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Asbestosis

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What is Asbestosis

Asbestosis is a fibrotic disease of the lungs caused by chronic exposure and inhalation of asbestos fibres. Asbestos is mixture of chemicals that occurs naturally as a fibre substance and is widely used in the building industry for insulation, roofing and fireproofing. Asbestosis diffusely affects the lungs, predominantly damaging the interstitium (the connective tissue between airspaces). The lungs become fibrotic and stiff. Asbestos exposure can also damage the pleura of the lungs and lead to other diseases such as mesothelioma and lung cancer.

Statistics on Asbestosis

Asbestosis can be found wherever asbestos is mined or used. In the past it was more common in developed countries such as the UK and Australia, but now it is becoming more common in developing countries undergoing rapid industrialisation and continuing to use asbestos.

It is estimated Australia that around 3,000 Australians die each year from asbestos-related diseases such as asbestosis. This number is expected to increase even further as there is a time delay between asbestos exposure and development of disease. It is predicted that the incidence of asbestosis and asbestos-related malignancies such as mesothelioma will peak in the year 2025. Following this time, the rate of illness should decline as Australia has now implemented strict health and safety regulations regarding the use of asbestos.

Risk Factors for Asbestosis

A number of occupations are associated with asbestos exposure. Those who have been involved in asbestos mining or the building trade (fire-proofing, pipe lagging, electrical insulation or roofing) are at the greatest risk. Shipyard, wharf and power station workers are also at risk. Any amount of asbestos exposure is dangerous but in general, the greater the amount of asbestos build-up in the body, the greater the risk of disease. Asbestosis is not limited to persons working directly with the material. Relatives who cleaned highly contaminated clothes often have sustained enough exposure to contract asbestosis.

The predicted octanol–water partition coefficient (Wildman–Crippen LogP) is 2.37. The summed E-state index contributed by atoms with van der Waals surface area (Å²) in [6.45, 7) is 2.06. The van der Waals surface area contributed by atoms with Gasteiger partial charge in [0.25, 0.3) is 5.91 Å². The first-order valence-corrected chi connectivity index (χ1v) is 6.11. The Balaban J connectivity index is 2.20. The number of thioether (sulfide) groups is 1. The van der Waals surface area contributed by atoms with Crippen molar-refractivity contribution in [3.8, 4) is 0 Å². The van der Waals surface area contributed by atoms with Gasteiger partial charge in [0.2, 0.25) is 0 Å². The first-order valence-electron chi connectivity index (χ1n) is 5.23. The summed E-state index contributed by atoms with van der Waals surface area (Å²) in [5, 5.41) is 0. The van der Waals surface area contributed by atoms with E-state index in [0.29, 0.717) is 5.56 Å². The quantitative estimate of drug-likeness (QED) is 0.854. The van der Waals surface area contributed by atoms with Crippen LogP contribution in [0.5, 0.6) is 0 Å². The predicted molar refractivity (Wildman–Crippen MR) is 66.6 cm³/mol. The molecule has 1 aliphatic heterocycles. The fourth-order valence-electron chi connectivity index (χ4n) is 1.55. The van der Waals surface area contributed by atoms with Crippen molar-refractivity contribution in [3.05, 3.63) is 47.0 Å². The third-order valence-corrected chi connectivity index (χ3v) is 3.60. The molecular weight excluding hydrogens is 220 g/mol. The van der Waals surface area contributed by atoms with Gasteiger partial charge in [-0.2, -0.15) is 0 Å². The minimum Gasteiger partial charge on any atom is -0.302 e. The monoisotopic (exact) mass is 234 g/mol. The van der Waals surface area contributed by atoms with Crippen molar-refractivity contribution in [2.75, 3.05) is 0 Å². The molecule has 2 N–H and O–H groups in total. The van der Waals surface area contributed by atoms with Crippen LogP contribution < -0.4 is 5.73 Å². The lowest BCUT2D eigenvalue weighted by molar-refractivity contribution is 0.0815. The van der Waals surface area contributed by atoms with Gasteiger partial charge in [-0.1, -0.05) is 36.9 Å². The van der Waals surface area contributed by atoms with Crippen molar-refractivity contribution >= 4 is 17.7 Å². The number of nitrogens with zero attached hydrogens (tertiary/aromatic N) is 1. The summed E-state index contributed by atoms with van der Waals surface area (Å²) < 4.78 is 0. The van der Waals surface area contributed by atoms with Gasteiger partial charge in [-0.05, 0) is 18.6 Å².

Low level exposure is common in the general population due to high rates of asbestos use in homes, schools and buildings in the past. These people may have asbestos bodies and pleural plaques in the lungs but do not develop problems with lung function like patients with asbestosis.

Note that concurrent asbestos exposure and cigarette smoking multiples your risk of developing lung cancer (particularly adenocarcinoma) several fold.

Progression of Asbestosis

There are three types of asbestos with varying degrees of toxicity: white asbestos (chrysotile), brown asbestos (amosite) and blue asbestos (crocidolite).

  • White asbestos is a soft, flexible type and the most common but it rarely causes disease.
  • Blue asbestos is thin, straight fibres and accounts for the majority of asbestosis and mesothelioma.
  • Brown asbestosis rare and has an intermediate ability to cause fibrosis of the lungs.

Blue asbestos is able to penetrate deeper into the lung than white asbestos; this probably accounts for its greater ability to lead to scarring.

Inhaled fibres are ingested by alveolar white blood cells (macrophages). Most are cleared from the lung, but some remain as asbestos bodies. The activated macrophages release a variety of inflammatory chemicals which perpetuate the inflammatory process. Eventually this leads to widespread fibrosis of the lungs. (Note that fibrosis is one of the body’s defense mechanisms- the body tries to wall off foreign material but this impairs lung function).

There is a direct correlation between the degree of exposure and the degree of lung fibrosis. The fibrotic process may progress in the absence of further environmental exposure.

Asbestos may cause relatively benign problems (e.g. asbestos body formation, pleural effusion/fibrosis, pleural plaques) as well as more severe conditions such as asbestosis (lung fibrosis), lung cancer (higher risk when combined with cigarette smoking) and malignant mesothelioma.

All disease processes are dose related – i.e. the more exposure, the higher risk. There is a considerable time lag between exposure and disease development (particularly true for malignant mesothelioma). For asbestosis it usually takes 5-10 years from the time of heavy exposure for the disease to develop.

Symptoms of Asbestosis

Typical symptoms of asbestosis include progressive breathlessness and a dry cough. As your lungs become stiffer you may notice that you are breathing faster and shallower. Your doctor will also take a detailed occupational to determine whether there has been a significant level of asbestos exposure. This helps distinguish asbestosis from other causes of pulmonary fibrosis.

In addition it is important to know your smoking history to determine your risk of developing lung cancer.